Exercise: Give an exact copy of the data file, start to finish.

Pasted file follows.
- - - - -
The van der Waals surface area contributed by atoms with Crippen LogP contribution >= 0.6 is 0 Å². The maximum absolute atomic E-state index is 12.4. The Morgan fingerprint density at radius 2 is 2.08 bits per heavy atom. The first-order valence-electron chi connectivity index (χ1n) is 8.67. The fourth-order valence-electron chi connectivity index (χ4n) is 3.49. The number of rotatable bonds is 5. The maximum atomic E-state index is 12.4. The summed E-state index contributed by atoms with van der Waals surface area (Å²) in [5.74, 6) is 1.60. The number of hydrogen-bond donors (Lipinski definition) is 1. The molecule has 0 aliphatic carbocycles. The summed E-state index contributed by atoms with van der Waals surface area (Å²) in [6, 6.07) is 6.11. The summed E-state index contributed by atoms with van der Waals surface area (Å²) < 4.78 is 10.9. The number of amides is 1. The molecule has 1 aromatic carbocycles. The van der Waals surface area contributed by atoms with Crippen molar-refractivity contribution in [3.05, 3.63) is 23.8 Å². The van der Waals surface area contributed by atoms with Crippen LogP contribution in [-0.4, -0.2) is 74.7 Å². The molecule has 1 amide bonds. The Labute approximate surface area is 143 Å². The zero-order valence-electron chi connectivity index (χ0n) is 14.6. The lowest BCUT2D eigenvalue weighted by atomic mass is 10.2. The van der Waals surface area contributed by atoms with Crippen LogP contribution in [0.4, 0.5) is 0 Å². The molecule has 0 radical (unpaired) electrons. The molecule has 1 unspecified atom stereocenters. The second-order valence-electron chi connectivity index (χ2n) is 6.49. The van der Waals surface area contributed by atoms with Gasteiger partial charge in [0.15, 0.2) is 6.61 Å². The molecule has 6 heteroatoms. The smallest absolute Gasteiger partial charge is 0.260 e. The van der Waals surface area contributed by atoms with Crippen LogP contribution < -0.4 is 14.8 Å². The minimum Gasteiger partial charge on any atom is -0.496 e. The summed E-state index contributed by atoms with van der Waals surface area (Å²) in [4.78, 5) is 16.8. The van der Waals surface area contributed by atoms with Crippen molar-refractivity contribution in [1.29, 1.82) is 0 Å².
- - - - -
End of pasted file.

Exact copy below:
The van der Waals surface area contributed by atoms with Crippen LogP contribution >= 0.6 is 0 Å². The maximum absolute atomic E-state index is 12.4. The Morgan fingerprint density at radius 2 is 2.08 bits per heavy atom. The first-order valence-electron chi connectivity index (χ1n) is 8.67. The fourth-order valence-electron chi connectivity index (χ4n) is 3.49. The number of rotatable bonds is 5. The maximum atomic E-state index is 12.4. The summed E-state index contributed by atoms with van der Waals surface area (Å²) in [5.74, 6) is 1.60. The number of hydrogen-bond donors (Lipinski definition) is 1. The molecule has 0 aliphatic carbocycles. The summed E-state index contributed by atoms with van der Waals surface area (Å²) in [6, 6.07) is 6.11. The summed E-state index contributed by atoms with van der Waals surface area (Å²) < 4.78 is 10.9. The number of amides is 1. The molecule has 1 aromatic carbocycles. The van der Waals surface area contributed by atoms with Crippen molar-refractivity contribution in [3.05, 3.63) is 23.8 Å². The van der Waals surface area contributed by atoms with Crippen LogP contribution in [-0.4, -0.2) is 74.7 Å². The molecule has 1 amide bonds. The Labute approximate surface area is 143 Å². The zero-order valence-electron chi connectivity index (χ0n) is 14.6. The lowest BCUT2D eigenvalue weighted by atomic mass is 10.2. The van der Waals surface area contributed by atoms with Crippen LogP contribution in [0.4, 0.5) is 0 Å². The molecule has 0 radical (unpaired) electrons. The molecule has 1 unspecified atom stereocenters. The second-order valence-electron chi connectivity index (χ2n) is 6.49. The van der Waals surface area contributed by atoms with Gasteiger partial charge in [0.15, 0.2) is 6.61 Å². The molecule has 6 heteroatoms. The smallest absolute Gasteiger partial charge is 0.260 e. The van der Waals surface area contributed by atoms with Crippen LogP contribution < -0.4 is 14.8 Å². The minimum Gasteiger partial charge on any atom is -0.496 e. The summed E-state index contributed by atoms with van der Waals surface area (Å²) in [4.78, 5) is 16.8. The van der Waals surface area contributed by atoms with Crippen molar-refractivity contribution in [1.29, 1.82) is 0 Å².